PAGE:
Like the surgery itself, I tried to prepare myself  for the OR by imagining my babies' birth, both a vaginal and cesarian version, occuring in one.  Except, I'd never been in one.  Our tour of Labor and Delivery had ended outside of the last set of doors through which my bed had just been wheeled.  This room was much larger, brighter, and filled with more shining metal equipment than in my imaginary OR (mine looked more like the intimate, shadowy rooms where McDreamy saves lives).  It surprised me how much this foreign room affected me, how rapidly my heart was pumping, how hard it was to make it knock that off.

The remarkable thing about feeling as alone as I did is how alone I was not.  As my doctor had warned me there would be, there was an army of medical professionals in the OR.  If I remember accurately, there was a team of nurses for baby A (Michael), one for baby B (Sophie), two anesthesiologists, a pediatrician, two doctors to perform the surgery, and nurses to assist.  My doctor's warning had prepared me well for that aspect of the room, and I was glad to have so many experts around to bring these babies safely into the world.  And to sew me back up again.

There were two sources of growing comfort that helped me to keep my composure.  One was my nurse, Gail, who coincidentally had given us the hospital tour and whom I met again in my hospital room.   The other was one of the anesthesiologists, whose name I no longer remember, who greeted me in my room as well and stayed beside me until the surgery was complete.  Since she was standing above my right shoulder throughout our interactions, I don't recall her face either, just her caring tone.

As I was lifted onto the operating table, Gail commented on my painted toenails.  "Now, did you manage to paint those yourself, or do you have one of those kind husbands who will do that for you?"  I painted them myself, I told her.  The week before, I had been to the doctor for pain in my side that could have been kidney stones.  Miraculously, the pain went away on its own, and I celebrated my ability to bend at the hips again (at least to some degree) by painting my toenails.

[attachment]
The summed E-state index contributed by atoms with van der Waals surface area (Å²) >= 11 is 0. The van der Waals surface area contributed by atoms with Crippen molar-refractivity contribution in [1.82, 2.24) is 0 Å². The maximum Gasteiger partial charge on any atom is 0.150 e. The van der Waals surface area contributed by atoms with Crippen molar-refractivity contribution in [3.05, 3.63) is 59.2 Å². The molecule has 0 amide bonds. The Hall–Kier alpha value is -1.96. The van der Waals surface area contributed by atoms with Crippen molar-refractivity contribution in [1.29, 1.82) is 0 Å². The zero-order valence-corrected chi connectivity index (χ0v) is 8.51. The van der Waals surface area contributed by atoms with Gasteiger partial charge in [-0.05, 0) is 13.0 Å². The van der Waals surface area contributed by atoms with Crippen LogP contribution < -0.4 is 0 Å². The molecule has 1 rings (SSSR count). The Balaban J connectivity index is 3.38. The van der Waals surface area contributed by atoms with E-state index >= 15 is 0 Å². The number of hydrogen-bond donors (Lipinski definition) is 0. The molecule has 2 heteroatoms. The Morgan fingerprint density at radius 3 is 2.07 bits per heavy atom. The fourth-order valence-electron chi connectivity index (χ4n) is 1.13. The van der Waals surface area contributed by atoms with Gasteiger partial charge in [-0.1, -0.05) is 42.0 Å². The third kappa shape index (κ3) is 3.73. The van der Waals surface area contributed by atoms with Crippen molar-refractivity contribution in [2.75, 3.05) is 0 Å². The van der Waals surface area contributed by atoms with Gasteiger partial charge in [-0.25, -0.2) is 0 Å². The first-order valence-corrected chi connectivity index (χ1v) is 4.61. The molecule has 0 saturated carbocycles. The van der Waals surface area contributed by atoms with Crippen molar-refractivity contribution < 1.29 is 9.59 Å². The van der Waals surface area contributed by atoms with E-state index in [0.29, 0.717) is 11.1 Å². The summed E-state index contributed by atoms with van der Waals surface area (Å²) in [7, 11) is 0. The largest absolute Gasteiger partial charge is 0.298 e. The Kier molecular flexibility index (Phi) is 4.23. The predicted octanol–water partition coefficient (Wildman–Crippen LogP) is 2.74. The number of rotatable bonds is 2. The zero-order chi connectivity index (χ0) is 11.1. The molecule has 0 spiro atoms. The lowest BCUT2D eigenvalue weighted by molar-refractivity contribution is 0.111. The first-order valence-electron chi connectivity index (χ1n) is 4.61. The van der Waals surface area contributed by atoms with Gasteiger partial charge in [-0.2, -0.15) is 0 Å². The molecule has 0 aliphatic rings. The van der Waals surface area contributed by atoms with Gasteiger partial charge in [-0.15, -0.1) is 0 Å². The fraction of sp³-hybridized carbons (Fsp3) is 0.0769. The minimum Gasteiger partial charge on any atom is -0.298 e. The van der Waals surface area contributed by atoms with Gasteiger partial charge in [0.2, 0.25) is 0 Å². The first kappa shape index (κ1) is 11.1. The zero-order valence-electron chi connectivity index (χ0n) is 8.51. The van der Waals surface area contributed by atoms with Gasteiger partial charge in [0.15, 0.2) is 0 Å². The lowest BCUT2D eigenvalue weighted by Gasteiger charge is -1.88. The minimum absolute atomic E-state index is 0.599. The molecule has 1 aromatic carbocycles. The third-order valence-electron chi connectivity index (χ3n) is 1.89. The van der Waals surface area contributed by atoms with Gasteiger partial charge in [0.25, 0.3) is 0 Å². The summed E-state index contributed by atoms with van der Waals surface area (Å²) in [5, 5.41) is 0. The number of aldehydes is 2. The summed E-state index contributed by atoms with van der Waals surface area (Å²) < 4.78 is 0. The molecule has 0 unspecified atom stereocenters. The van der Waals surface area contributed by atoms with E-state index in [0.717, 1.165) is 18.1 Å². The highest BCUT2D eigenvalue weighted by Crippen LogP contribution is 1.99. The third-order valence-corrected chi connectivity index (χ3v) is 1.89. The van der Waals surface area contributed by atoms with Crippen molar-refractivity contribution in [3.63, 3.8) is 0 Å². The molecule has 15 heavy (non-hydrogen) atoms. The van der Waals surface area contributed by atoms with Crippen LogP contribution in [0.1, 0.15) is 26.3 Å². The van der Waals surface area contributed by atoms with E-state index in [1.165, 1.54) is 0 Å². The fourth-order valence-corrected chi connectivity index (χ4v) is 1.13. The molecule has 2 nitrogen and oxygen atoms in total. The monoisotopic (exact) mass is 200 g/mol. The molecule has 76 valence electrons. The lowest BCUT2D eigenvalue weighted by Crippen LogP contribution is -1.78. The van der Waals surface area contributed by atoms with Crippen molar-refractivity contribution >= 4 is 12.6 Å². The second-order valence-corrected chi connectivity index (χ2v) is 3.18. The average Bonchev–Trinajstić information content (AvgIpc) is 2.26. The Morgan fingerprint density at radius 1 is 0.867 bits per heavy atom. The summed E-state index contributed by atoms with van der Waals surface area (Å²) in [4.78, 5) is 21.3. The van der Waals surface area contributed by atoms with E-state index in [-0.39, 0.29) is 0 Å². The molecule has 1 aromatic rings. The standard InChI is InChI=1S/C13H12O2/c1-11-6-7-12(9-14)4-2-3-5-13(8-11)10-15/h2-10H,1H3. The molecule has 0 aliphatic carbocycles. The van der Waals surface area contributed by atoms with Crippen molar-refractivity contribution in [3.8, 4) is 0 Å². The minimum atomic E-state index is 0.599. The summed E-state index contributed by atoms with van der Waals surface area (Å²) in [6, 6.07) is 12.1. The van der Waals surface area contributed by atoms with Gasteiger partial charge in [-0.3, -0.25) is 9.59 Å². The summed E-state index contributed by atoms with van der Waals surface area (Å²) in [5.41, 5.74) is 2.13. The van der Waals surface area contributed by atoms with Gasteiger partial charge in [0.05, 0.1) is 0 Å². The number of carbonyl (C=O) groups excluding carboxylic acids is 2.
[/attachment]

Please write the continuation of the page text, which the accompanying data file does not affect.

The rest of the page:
The anesthesiologist spoke to me as another one administered the spinal, walking me through the sensations conversationally.  "You'll feel a pinch in your back."  I did.  "And now your lower half should start to feel warm.  Do you feel the warmth?"  I did, and then I was numb from my midsection to my toes.

They strapped my arms out beside me and hung a blue curtain at my chest, all very Cuckoo's Nest, clearly to prevent me from freaking out at the sight or reaching out toward the surgery in a panic.

"Dad's here," the caring voice said, and Mike was on my left in blue scrubs, complete with a mask, cap, and shoe covers.

"That felt like forever," he said.  Time had been moving quickly for me, but I nodded. "How ya doin?" he asked.

"Ok."  He took my hand. "I'm numb." 

"As the surgery begins," the anesthesiologist said,  "don't be alarmed if you feel some pulling and pressure.  You shouldn't feel any pain, though." 

Dr. Hakim arrived and greeted me, introduced the other doctor.

I could feel a cold liquid on my belly, and some tugging. 

I started shivering.  "I'm really cold."  The anesthesiologist brought me warmed blankets and placed them over my outstretched arms.

Throughout the surgery I continued to feel the pulling and pressure and answered, "I'm ok," everytime someone checked on me.  With the surgery underway, Mike was offered the chance to look over the curtain and watch.  I didn't think he'd want to look, but he did.

"Do you have a camera, Dad?  It's almost time."  Mike gave the camera to the anesthesiologist who took over as photographer.

And then, "Here's baby A, a boy," and they held him above the curtain for me to see.